<strong>The issue: </strong>In 2008, a scandal erupted around Starbucks' water use. After a customer spotted a running faucet, she asked the barista why it was left on. "That's just what we are supposed to do," she replied. Starbucks' "dipping wells," as these streams of water were called, wasted <a href="http://abcnews.go.com/International/SmartHome/story?id=5964908&page=1#.T2pAI3JSTDU " target="_hplink">6 million gallons of water per day</a>. While they have since drastically <a href="http://www.chainstoreage.com/article/starbucks-green-energy-cuts-water-use-pilots-new-ems " target="_hplink">decreased their water use by 21.6%</a>, it still means the company uses about 4,704,000 gallons of water per day. <strong>The fix:</strong> The Sierra Club says that <a href="http://www.sierraclubgreenhome.com/videos/green-your-caffeine/" target="_hplink">coffee production has a much lower water-footprint than tea</a>, so no need to forgo your joe altogether. Instead, the Daily Green suggests <a href="http://www.thedailygreen.com/going-green/community-tips/brew-coffee-460429" target="_hplink">brewing your own java</a>, and of that only the amount you think you'll drink. In addition, <a href="http://www.tapitwater.com/blog/2011/03/how-the-coffee-crazed-conserve.html" target="_hplink">buying local coffee</a> saves on water lost during transport, according to TapIt.com. Extra points for using a filterless (and non-electric) French press, reusable travel mug, and coffee in recyclable containers or jars! <em>Flickr image courtesy of <a href="http://www.flickr.com/photos/bfishadow/5943677936/" target="_hplink">bfishadow</a></em>

  • Eating Grocery Store Fruits And Vegetables

    <strong>The issue:</strong> When shopping for fruits and veggies at the grocery store versus the local farmers market, many people can only see two differences: the price and the convenience of a grocery store. However, farming uses up a significant amount of available fresh water. According to Wired Magazine, <a href="http://www.wired.com/techbiz/media/news/2006/03/70445 " target="_hplink">farmers are responsible for 70% of the world's water consumption</a>, and most of it is not going to good use. Wasteful irrigation systems, overly-dry land that needs an abundance of water, and a lack of efficiency are at the root (pun intended) of the problem. <strong>The fix:</strong> Go local or go home. Some smaller farms are trying new, water sustainable methods to grow their crops. Look up your <a href="http://www.localharvest.org/" target="_hplink">local farms here</a>, and contact them to see if they utilize <a href="http://www.nytimes.com/2010/11/29/business/energy-environment/29iht-rbogwater.html?pagewanted=all" target="_hplink">these water sustainable technologies for farmers</a> mentioned in the <em>New York Times</em>. And, of course, home-grown produce is not only water-friendly, but can be cheaper and much, much tastier!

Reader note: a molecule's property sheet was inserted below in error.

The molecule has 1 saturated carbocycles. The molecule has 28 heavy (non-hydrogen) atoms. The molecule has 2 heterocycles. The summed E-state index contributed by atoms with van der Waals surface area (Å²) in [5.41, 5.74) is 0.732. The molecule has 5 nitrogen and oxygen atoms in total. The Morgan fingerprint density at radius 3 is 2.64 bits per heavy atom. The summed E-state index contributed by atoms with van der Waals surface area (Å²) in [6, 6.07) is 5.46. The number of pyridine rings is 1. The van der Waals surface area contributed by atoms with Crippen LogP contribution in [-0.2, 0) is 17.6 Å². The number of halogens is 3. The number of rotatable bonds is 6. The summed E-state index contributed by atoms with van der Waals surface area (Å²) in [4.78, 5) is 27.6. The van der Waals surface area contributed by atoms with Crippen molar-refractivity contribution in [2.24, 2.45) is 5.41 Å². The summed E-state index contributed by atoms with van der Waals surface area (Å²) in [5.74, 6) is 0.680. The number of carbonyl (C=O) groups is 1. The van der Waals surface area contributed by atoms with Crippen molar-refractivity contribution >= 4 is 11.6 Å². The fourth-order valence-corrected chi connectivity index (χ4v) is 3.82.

• Being Too Clean In The Kitchen

    <strong>The issue:</strong> Contrary to the conservationist's assumption, a dishwasher can actually be more <a href="http://www.treehugger.com/kitchen-design/built-in-dishwashers-vs-hand-washing-which-is-greener.html" target="_hplink">water and energy efficient than washing dishes by hand</a>, says Treehugger.com. However, this is only true when the dishwasher is run once it is full. Many people, especially those who live alone or with one another person, do not think twice about running a half full, or even a quarter full, dishwasher; it is simply one of those daily chores everyone does. But for a <a href="http://www.google.com/url?sa=t&rct=j&q=&esrc=s&source=web&cd=2&ved=0CGUQFjAB&url=http%3A%2F%2Fwww.energystar.gov%2Fia%2Fbusiness%2Fbulk_purchasing%2Fbpsavings_calc%2FCalculatorConsumerDishwasher.xls&ei=2EVrT5aMIuSs0AHw9d34Bg&usg=AFQjCNGkhXzN-s4LntGp_ju2mcslEePM0A " target="_hplink">non-Energy Saver dishwasher,</a> which according to the Energy Saver website uses about 6-7 gallons per load, those gallons add up when you are only washing for one. <strong>The fix:</strong> Only run the dishwasher once you have enough dishes to fill it. If leaving dirty dishes unwashed makes you feel icky, use a damp cloth to wipe off plates before leaving them in the washer.

  • Being A Top Loader

    <strong>The issue:</strong> Who knew that the structure of your washing machine says so much about your water footprint? According to Networx, <a href="http://www.networx.com/article/choosing-a-washing-machine-top-loading" target="_hplink">front-loading washing machines</a> are often more energy and water efficient than top loading machines. Although the front loading machines still use 20 gallons of water per cycle, <em>National Geographic</em> claims that <a href="http://environment.nationalgeographic.com/environment/freshwater/water-conservation-tips/ " target="_hplink">top-loaders use twice that amount</a>! <strong>The fix:</strong> Get yourself a front loading washer.

  • Water Wars

    Water is one of the fundamental requirements of life but as the population increases, it is becoming harder to use. This special from Green TV looks at how the sourcing of water is becoming a political problem and how the fight for life is becoming literal.